Demonstration Video: Objection – Paper Practice (5:57)
Part VII: Response to the Objection
Now offer a response to the objection you just raised. Explain your reasoning in detail so that you will
have the best chances of convincing a person who objects to your argument in the manner
described above.
Part 7: Response to the Objection – Click here for Video Instructions (0:22)
Demonstration Video: RESPONSE to Objection – Paper Practice (3:58)
Part VIII: Conclusion
Reflect on your response to the objection. Do you think that the objection to your argument wins? Or
does your response to the objection win? Explain your reasoning. BE CAREFUL! Typical conclusion
that simply summarize the foregoing earn a “0”. For the 15 points, you must actually reflect on how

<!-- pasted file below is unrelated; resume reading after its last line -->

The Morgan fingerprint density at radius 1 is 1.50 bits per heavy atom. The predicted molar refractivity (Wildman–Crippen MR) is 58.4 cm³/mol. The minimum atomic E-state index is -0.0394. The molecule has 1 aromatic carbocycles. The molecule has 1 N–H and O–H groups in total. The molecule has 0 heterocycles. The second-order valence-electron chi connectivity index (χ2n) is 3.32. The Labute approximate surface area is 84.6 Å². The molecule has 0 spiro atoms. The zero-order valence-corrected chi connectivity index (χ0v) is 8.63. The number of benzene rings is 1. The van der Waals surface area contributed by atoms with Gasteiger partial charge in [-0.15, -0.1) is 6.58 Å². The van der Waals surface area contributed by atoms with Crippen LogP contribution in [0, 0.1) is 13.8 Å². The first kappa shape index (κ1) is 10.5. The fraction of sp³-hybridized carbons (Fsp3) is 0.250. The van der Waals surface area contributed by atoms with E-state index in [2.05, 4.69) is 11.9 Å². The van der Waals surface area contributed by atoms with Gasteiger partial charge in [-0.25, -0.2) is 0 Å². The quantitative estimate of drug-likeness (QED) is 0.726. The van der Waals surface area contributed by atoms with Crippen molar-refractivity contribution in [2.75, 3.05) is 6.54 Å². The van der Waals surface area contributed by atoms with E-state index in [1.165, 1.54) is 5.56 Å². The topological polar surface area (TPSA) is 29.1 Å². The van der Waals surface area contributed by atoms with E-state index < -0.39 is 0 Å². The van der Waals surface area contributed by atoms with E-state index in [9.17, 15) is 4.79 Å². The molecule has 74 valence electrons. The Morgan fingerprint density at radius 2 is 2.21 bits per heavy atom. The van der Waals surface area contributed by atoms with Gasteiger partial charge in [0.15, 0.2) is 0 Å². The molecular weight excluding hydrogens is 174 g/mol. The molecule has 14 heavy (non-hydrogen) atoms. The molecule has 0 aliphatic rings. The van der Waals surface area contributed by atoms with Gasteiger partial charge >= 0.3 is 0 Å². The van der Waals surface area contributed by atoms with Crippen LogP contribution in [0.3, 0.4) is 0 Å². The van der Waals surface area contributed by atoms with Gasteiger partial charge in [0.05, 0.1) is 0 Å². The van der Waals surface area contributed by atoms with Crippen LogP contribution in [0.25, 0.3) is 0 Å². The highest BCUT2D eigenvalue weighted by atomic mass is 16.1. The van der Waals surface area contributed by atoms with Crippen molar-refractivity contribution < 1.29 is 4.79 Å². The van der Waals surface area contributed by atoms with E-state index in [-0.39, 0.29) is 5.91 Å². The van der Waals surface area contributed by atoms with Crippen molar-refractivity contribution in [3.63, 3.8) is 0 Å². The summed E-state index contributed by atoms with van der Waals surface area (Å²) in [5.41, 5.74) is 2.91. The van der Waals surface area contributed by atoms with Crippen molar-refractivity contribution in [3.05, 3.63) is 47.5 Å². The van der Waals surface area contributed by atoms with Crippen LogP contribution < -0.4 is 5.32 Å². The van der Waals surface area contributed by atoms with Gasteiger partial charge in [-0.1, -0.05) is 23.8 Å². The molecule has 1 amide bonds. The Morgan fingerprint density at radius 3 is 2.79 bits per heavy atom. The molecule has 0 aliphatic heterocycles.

well your response to the objection does or does not deal with the objection’s concerns. Really
consider what points the objection has in its favor.
Part 8: Conclusion – Click here for Video Instructions (1:12)
Demonstration Video: Conclusion – Paper Practice (6:36)
Works Cited
Each paper must include a Works Cited or Bibliography page with at least three sources. You may
use whichever citation format you are most comfortable with, i.e., APA, MLA, Chicago.
Add section titles
Insert the following section titles into your paper.

The Issue

Basic Argument

Defense of Empirical Premises

Defense of Ethical Principle

Reflect on Connection Between Ethical Principle and an Ethical System

Consider an Objection

Response to the Objection

Conclusion

Works Cited
This is an easy way to get (or loose!) 10 points.
Formatting and Grading Criteria – Click here for Video Instructions(3:25)